Okay, that was fun. Not as much fun as sex, mind you, but still pretty good.

Friday, April 18, 2014

Reader Friday: Redeeming Qualities


Let's talk about the bad guy (or gal) in your WIP for a moment. How have you humanized him, or added depth to that character? 

Thursday, April 17, 2014

First Page Anonymous Submission–Whisper Creek

Jordan Dane
@JordanDane




Here’s an anonymous submission for comments, entitled WHISPER CREEK. Enjoy and my feedback will be on the flip side.


Excerpt: Whisper Creek
The bullets whizzed by his head. How they missed him—he did not know. The night became a blanket of darkness—no light. Mark couldn’t see his hand in front of his face. The only light came from the intermittent flashes from the end of the muzzles pointed at them from somewhere up ahead. He squeezed off several shots from his M16 rifle, then nothing.

Empty.

Gunpowder filled his nostrils. An uncomfortable premonition of fear pervaded his senses.He blinked sweat from his eyes.

Keep it together.

Mark pushed the magazine release with his thumb, inserted another twenty round mag, and pressed the slide release. Locked and loaded. He saw a flash of light up ahead followed by another. Mark steadied the weapon on the meaty part of his shoulder, aimed, and waited. He focused his attention at what lay ahead—the enemy—Charlie—the Vietcong.

When he saw another flash, he fired several rounds at the target. No more flash. The platoon of Marines continued to fight…no matter the outcome they must push forward. Never retreat—never surrender.

Through the noises of gunfire, men screamed in agony from being shot, but the unit continued to move through the jungle. Then a fire settled into his right thigh like a hot poker. Mark realized he’d been shot, but pressed on despite the pain. They all knew what happened to Prisoners of War in Vietnam. A quick death in the jungle would surely be more humane than being tortured by sadistic men in a camp. The warm liquid snaked down his leg, but he refused to stop. If he did, he might lose the momentum to keep going.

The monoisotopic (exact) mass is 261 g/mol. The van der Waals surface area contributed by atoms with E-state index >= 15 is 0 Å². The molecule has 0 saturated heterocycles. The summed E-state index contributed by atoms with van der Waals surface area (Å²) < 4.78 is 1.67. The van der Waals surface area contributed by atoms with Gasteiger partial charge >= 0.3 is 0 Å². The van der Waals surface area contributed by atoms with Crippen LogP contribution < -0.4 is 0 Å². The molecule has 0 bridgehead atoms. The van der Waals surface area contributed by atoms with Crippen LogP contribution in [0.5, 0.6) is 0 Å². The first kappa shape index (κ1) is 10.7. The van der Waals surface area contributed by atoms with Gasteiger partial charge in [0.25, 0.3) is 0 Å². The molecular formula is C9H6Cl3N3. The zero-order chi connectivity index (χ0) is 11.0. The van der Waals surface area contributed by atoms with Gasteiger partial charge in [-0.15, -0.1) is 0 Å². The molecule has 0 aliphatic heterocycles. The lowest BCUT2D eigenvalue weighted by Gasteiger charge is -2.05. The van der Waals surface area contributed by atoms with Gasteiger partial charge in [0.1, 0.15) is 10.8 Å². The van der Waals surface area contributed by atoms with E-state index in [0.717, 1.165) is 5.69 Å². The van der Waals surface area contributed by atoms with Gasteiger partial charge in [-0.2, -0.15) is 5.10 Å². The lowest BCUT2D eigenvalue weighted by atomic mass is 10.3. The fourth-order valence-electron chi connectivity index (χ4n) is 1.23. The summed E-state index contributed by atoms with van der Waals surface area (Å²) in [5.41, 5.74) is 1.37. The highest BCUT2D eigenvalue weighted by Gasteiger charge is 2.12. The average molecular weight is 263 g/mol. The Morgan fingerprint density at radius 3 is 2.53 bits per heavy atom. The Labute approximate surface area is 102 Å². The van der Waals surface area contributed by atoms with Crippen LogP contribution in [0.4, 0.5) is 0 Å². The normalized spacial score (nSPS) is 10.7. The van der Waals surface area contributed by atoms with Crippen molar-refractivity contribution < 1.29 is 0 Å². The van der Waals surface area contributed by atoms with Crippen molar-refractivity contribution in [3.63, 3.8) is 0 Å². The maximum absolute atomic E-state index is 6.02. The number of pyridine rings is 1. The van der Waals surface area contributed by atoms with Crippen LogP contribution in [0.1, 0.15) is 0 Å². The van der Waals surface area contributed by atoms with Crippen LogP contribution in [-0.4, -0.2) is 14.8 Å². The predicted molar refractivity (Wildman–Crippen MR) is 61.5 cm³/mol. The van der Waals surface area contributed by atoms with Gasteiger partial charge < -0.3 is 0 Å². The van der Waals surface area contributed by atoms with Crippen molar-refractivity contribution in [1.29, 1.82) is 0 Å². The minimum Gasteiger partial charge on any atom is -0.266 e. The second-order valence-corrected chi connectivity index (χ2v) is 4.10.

Ring…ring…ring. Had those sounds penetrated the darkness? Light began to infiltrate the blackness in the distance. Ring…ring…ring. The noises of gunfire faded. The pain subsided.


FEEDBACK


OPENING LINES:
1.) Bullets whizzed by his head - Think about how this must feel. The noise. The chaos. His not so lucky buddies getting hit around him. In the dark, can he even see what’s going on around him? Does he feel alone in his push to follow his last known orders or is he blindly following others? Every time he moves, he risks getting killed. What’s driving him? My best advice is for the author to stay in the moment and not follow this first line with cliched phrases that take the reader from the immediacy of the battlefield. “How they missed him—he did not know” and “the night became a blanket of darkness—no light (redundant)” dilute what could be an embracing opener. Stay long enough in the moment to put the reader fully in it with their senses.


2.) To convey the chaos of battle, it might be good to shorten the sentences with the bare essence of how Mark is thinking – quick short staccato spurts, rapid fire like the bullets screaming by his ear. The line “the only light came from…” is an example of a description that strikes me as too long to convey the intensity.


3.) M16 is enough of an explanation. Adding M16 rifle reads as redundant, given that Mark is an experienced soldier.


AWKWARD PHRASING:
Gunpowder filled his nostrils – I’m sure the author intended for this to be the stench, but I am visually seeing his nose filled with black gunpowder.

An uncomfortable premonition of fear pervaded his senses – I’m not sure a premonition can be considered part of the 5 senses since it refers to a 6th sense. Rather than “tell” the reader that he’s feeling fear and it’s uncomfortable, it would be better to “show” the reader how Mark reacts to the dark notion that he’s marked or the next bullet is his. How does fear manifest in this guy? Does he develop worsening symptoms of an anxiety attack from the start to the finish of this opener…until he wakes up from his presumably troubling PTSD riddled sleep?